The budget that is expected to be approved and come into force in January 2023 is 19% higher than government spending this year and is also the highest ever recorded by Nigeria, prioritizing fiscal sustainability, economic growth and sustainable development. Security.
As Nigeria still struggles with violent extremism in its northeast and armed attacks in the northwest and central regions leading to the loss of thousands of lives last year, Buhari has allocated the most funds defense and internal security.
At least 5.3 trillion naira ($12.2 billion), or 26% of the proposed budget, is to be spent on capital spending as part of an ambitious plan the national government is banking on to build infrastructure keys and create jobs in Africa’s largest economy where many years of poor governance and corruption have stifled development.
“Budget 2023 was prepared in a very challenging global economy that is weakened by the lingering effects of the COVID-19 pandemic, high inflation, high crude oil prices resulting in the enormous cost (of a subsidy to gasoline) and the negative fallout from the Russo-Ukrainian War,” said Buhari, who is due to step down as president next year after February’s general elections.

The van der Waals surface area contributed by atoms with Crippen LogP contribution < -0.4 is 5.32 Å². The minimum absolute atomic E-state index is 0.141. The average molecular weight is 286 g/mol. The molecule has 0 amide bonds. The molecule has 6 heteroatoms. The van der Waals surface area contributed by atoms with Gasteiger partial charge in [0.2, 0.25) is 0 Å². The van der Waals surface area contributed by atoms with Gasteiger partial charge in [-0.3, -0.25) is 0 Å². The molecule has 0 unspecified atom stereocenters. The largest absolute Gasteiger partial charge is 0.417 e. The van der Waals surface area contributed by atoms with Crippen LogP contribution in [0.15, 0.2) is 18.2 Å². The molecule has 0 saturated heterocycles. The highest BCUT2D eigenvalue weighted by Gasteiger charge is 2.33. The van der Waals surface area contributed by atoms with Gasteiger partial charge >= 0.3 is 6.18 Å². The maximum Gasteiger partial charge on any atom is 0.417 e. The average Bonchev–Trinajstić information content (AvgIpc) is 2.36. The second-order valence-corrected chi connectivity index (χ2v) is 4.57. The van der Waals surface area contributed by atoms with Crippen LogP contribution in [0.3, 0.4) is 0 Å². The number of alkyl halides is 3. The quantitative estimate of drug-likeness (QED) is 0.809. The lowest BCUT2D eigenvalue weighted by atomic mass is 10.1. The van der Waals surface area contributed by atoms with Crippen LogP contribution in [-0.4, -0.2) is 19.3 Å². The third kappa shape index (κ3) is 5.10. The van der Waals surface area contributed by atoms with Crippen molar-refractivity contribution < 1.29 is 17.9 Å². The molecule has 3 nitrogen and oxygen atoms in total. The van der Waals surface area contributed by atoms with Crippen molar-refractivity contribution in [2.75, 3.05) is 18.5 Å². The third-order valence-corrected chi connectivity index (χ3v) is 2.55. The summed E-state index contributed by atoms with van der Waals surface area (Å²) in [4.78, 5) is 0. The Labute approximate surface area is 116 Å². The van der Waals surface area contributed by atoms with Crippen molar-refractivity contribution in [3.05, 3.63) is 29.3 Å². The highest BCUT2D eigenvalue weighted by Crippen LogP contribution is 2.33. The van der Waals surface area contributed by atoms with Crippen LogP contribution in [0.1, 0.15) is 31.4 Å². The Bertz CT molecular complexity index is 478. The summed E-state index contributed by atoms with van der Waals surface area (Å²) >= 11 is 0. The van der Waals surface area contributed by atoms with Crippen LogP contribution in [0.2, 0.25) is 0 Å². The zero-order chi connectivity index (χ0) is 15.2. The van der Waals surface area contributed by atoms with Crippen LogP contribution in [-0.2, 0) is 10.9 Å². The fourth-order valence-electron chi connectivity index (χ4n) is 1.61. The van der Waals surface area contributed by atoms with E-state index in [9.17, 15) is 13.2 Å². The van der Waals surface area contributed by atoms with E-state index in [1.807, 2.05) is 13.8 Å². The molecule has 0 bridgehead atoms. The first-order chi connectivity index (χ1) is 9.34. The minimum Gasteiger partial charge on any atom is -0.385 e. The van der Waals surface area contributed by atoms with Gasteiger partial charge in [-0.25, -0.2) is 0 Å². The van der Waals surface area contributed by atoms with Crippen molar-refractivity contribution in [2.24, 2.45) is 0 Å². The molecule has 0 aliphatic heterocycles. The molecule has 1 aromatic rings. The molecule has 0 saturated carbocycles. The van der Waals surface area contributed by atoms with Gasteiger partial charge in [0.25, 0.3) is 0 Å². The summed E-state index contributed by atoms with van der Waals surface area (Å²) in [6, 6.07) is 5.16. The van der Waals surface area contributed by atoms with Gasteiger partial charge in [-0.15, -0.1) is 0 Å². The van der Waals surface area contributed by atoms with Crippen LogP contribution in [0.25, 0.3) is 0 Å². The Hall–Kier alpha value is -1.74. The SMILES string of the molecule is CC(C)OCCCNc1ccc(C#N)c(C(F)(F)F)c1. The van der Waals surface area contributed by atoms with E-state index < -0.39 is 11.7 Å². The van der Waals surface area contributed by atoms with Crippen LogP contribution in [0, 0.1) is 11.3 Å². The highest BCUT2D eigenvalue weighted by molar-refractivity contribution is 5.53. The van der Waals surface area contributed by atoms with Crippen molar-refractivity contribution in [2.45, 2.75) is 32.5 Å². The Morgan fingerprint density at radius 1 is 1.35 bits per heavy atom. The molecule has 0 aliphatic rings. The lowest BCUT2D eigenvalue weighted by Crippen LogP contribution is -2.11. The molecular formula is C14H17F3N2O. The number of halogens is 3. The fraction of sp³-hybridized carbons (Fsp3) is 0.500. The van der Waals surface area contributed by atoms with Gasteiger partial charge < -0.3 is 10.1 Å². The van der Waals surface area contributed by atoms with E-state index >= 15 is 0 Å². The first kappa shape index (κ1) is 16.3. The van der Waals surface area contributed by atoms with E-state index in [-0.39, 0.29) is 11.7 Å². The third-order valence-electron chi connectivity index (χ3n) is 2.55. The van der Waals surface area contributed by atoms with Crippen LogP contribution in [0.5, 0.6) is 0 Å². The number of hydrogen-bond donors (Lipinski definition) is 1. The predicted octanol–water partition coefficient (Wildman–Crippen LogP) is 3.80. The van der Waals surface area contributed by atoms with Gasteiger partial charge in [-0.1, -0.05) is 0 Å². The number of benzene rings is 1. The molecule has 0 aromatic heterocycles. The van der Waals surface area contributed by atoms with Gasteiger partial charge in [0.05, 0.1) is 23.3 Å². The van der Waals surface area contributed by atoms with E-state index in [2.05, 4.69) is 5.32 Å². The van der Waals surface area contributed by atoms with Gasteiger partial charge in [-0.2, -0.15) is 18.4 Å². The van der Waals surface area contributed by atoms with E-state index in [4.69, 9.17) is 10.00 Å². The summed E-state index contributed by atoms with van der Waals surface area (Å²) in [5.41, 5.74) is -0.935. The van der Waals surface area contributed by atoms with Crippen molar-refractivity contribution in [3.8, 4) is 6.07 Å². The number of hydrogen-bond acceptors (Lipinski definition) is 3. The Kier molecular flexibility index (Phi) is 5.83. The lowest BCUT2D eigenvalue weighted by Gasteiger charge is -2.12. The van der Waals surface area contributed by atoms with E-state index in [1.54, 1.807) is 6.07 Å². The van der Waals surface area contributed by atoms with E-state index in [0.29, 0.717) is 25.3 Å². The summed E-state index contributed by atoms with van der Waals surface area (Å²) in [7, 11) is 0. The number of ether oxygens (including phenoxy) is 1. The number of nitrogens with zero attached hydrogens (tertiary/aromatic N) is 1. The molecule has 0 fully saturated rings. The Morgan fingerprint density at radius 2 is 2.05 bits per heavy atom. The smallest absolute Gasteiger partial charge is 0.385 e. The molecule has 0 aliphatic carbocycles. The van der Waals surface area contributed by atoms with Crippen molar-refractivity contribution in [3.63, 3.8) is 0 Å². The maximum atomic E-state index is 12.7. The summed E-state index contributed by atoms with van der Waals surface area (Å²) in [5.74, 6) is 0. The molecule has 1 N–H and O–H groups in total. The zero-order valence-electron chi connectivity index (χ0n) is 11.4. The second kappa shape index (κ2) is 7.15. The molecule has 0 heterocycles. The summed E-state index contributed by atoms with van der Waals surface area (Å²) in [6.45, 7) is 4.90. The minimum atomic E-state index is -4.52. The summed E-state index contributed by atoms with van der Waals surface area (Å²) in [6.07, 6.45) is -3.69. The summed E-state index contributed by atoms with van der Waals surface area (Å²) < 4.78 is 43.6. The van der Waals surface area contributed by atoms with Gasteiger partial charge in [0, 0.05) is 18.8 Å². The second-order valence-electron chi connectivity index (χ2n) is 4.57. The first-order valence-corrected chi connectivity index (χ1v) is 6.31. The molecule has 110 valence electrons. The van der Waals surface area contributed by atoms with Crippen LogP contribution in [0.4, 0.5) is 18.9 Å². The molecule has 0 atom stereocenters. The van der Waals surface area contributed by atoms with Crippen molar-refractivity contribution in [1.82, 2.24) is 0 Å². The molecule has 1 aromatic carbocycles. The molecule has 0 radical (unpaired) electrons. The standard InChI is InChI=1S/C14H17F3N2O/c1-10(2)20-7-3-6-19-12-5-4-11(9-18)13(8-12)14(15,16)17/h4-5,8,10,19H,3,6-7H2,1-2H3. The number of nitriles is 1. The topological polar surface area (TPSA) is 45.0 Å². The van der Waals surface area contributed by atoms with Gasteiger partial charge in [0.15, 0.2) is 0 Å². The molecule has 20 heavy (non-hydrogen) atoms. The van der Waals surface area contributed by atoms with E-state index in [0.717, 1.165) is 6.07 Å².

With projected economic growth of 3.7% and 16.87 trillion naira ($38.9 billion) in revenue expected from the federal government in 2023, Buhari said Nigeria aims to achieve “higher growth, more inclusive, diverse and sustainable” with the proposed budget.
External borrowing to the tune of 8.8 trillion naira ($20.3 billion) would finance the budget deficit, Buhari said, amid concerns over the country’s high public debt of 41 trillion naira ($96.7 billion) in March. The country also missed rising oil prices with limited crude production blamed on oil theft.
“I assure you that insecurity, especially banditry and kidnappings, will be significantly reduced before the end of this administration. We will redouble our efforts to ensure we leave the legacy of a peaceful, prosperous and secure nation” , he said, adding that the “significant challenges” facing Nigeria “would have been much worse” without government interventions.